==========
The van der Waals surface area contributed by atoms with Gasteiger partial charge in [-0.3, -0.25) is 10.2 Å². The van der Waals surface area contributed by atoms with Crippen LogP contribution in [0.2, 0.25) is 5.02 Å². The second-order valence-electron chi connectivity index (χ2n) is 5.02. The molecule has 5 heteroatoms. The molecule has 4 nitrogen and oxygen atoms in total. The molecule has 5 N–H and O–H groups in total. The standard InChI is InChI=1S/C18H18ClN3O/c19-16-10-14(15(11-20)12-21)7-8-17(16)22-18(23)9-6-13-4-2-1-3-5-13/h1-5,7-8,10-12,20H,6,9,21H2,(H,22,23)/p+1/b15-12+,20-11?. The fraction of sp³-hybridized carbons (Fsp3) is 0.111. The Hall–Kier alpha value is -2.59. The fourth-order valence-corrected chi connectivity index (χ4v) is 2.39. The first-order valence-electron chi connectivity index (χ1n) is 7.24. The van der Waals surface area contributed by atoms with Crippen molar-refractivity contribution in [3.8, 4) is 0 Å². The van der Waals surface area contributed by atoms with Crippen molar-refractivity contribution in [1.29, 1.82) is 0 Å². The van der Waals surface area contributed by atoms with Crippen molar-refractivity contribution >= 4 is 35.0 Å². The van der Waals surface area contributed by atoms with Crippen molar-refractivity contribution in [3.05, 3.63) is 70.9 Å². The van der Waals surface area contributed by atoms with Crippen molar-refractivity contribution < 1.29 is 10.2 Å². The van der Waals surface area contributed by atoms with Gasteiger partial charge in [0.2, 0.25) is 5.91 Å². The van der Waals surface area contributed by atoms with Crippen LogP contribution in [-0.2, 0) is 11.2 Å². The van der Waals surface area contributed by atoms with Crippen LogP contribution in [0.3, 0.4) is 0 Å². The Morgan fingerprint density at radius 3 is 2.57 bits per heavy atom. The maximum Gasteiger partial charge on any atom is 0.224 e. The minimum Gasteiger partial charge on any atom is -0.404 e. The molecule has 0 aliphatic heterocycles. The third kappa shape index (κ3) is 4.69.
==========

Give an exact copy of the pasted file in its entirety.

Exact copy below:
The van der Waals surface area contributed by atoms with Gasteiger partial charge in [-0.3, -0.25) is 10.2 Å². The van der Waals surface area contributed by atoms with Crippen LogP contribution in [0.2, 0.25) is 5.02 Å². The second-order valence-electron chi connectivity index (χ2n) is 5.02. The molecule has 5 heteroatoms. The molecule has 4 nitrogen and oxygen atoms in total. The molecule has 5 N–H and O–H groups in total. The standard InChI is InChI=1S/C18H18ClN3O/c19-16-10-14(15(11-20)12-21)7-8-17(16)22-18(23)9-6-13-4-2-1-3-5-13/h1-5,7-8,10-12,20H,6,9,21H2,(H,22,23)/p+1/b15-12+,20-11?. The fraction of sp³-hybridized carbons (Fsp3) is 0.111. The Hall–Kier alpha value is -2.59. The fourth-order valence-corrected chi connectivity index (χ4v) is 2.39. The first-order valence-electron chi connectivity index (χ1n) is 7.24. The van der Waals surface area contributed by atoms with Crippen molar-refractivity contribution in [3.8, 4) is 0 Å². The van der Waals surface area contributed by atoms with Crippen molar-refractivity contribution in [1.29, 1.82) is 0 Å². The van der Waals surface area contributed by atoms with Crippen molar-refractivity contribution >= 4 is 35.0 Å². The van der Waals surface area contributed by atoms with Crippen molar-refractivity contribution in [3.05, 3.63) is 70.9 Å². The van der Waals surface area contributed by atoms with Crippen molar-refractivity contribution < 1.29 is 10.2 Å². The van der Waals surface area contributed by atoms with Gasteiger partial charge in [0.2, 0.25) is 5.91 Å². The van der Waals surface area contributed by atoms with Crippen LogP contribution in [-0.2, 0) is 11.2 Å². The van der Waals surface area contributed by atoms with Crippen LogP contribution in [0.3, 0.4) is 0 Å². The Morgan fingerprint density at radius 3 is 2.57 bits per heavy atom. The maximum Gasteiger partial charge on any atom is 0.224 e. The minimum Gasteiger partial charge on any atom is -0.404 e. The molecule has 0 aliphatic heterocycles. The third kappa shape index (κ3) is 4.69.